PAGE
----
Course Material
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Altitude Scale

High: 8,000 to 12,000 feet
Very High: 12,000 to 18,000 feet
Extreme: 18,000+ feet

Most high altitude camps are at 8,000 to 12,000 feet, and you will be arriving from sea level. Altitude illness symptoms can occur at elevations as low as 7,000 feet.

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Basic Physiology of Altitude
  • Oxygen remains at about 20% as altitude increases.
  • Barometric pressure decreases as the altitude increases.
  • As barometric pressure decreases, partial pressure of oxygen decreases.
  • The body works harder to push oxygen from the lungs into the bloodstream.
  • The result is less oxygen available to the body (hypoxia).

At 50 feet: 95% blood oxygen saturation
At 18,000 feet: 71% blood oxygen saturation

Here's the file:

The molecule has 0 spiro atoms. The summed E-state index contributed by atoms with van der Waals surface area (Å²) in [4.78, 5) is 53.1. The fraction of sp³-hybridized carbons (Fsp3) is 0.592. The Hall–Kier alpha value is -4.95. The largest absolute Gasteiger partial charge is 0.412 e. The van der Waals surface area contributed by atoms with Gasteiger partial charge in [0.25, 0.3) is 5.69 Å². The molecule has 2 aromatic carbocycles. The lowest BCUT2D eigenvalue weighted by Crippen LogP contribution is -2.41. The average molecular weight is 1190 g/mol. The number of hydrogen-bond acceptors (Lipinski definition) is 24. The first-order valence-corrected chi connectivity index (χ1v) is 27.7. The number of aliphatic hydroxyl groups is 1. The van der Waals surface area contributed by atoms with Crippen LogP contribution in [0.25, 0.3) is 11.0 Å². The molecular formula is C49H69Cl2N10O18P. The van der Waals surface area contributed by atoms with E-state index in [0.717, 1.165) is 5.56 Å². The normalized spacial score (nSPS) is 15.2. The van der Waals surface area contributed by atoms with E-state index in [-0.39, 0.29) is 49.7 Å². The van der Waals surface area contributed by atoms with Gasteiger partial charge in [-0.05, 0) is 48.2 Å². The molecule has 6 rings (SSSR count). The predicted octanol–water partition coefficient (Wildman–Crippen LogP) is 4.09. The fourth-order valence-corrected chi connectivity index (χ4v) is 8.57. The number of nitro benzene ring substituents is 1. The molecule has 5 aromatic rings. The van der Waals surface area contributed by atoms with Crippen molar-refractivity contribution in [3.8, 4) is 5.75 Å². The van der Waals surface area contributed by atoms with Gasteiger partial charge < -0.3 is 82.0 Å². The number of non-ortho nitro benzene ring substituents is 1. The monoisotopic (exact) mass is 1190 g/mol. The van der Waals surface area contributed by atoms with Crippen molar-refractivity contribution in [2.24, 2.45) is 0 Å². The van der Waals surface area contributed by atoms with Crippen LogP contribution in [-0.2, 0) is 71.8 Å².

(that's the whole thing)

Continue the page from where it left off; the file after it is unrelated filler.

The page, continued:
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Altitude and Polar Regions
  • Barometric pressure is affected by its distance from the equator and decreases at higher latitudes.
  • In polar regions, hypoxia (inadequate oxygen in the lungs and blood) develops at lower altitudes.

    South Pole: 9,300 feet feels like 11,000
    Mount Erebus: 12,744 feet can feel like 15,000

  • A low-pressure weather system can further reduce barometric pressure.

    South Pole pressure altitude varies: 9,000 to 12,500 feet

  • Antarctic weather increases the chance of altitude related problems.
  • Extreme cold provokes altitude related problems.
 

 

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Curator: Brigitta James, Antarctic Support Contract   |   NSF Official: Paul Sheppard, Division of Polar Programs